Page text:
The term sounds great. In my mind, personalized means independent projects, student choice in reading and differentiated instruction. Science Fair projects and History Day projects come to mind when I hear the term "personalized." I picture Genius Hour rather than scripted curriculum. In this case, personalized simply means a program that kids follow in a self-paced manner to move up through various skills.
It sounds great in theory. It promises what no teacher can promise - a fluid, reliable, customized experience to meet each child's needs. Unfortunately, it fails to include issues of motivation, human interaction and critical thinking. It's based upon the assumption that learning is a transmission of skills rather than a student's own construction of knowledge.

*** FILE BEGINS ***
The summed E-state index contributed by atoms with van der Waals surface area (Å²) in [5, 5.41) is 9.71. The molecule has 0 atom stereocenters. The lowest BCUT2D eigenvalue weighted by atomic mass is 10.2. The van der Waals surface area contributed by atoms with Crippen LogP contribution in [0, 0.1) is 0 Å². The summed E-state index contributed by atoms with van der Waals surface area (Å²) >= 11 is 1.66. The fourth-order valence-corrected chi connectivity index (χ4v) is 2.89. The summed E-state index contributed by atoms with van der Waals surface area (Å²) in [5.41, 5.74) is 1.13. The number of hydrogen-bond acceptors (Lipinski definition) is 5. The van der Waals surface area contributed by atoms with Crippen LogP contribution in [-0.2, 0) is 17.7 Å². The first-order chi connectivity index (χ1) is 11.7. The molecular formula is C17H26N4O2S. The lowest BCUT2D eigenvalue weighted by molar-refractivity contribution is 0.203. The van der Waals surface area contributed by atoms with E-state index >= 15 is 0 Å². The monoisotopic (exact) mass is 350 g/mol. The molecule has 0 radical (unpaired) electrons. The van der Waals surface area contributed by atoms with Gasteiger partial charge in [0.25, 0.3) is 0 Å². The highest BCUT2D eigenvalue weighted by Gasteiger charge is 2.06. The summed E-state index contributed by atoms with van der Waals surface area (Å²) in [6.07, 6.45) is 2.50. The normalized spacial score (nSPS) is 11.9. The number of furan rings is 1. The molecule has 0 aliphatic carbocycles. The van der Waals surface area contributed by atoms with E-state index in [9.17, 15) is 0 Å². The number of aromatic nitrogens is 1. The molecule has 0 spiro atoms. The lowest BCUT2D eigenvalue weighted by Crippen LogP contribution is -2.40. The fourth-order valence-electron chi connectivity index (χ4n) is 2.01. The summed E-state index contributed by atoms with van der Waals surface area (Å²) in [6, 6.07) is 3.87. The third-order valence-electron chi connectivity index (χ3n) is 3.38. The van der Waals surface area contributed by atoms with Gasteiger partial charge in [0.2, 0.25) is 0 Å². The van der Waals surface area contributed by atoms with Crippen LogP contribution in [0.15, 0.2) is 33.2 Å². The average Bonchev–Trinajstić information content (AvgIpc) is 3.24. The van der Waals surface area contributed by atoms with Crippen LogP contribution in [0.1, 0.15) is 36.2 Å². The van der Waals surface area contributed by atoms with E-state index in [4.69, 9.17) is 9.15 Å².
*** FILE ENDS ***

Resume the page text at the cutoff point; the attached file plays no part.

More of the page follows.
It isn't personalized. It's programmed. Here's the difference:
- Personalized learning is interdependent rather than dependent
- Personalized empowers students to own their learning rather than wait for a program
- Personalized learning involves a human dialogue rather than a programmed algorithm
- Personalized learning includes issues of human motivation that include interests, beliefs and concepts instead of simply "skill level"
- Personalized learning includes interaction that is collaborative and creative rather than rote and programmed
- Personalized learning begins with the belief that people construct their knowledge rather than receive it
So, I'd prefer that we abandon the term "personalized" when what we really mean is "programmed."
Look for Wendell the World's Worst Wizard. It's a mid-level chapter book (ages 9-up), coming out on 11-12-13.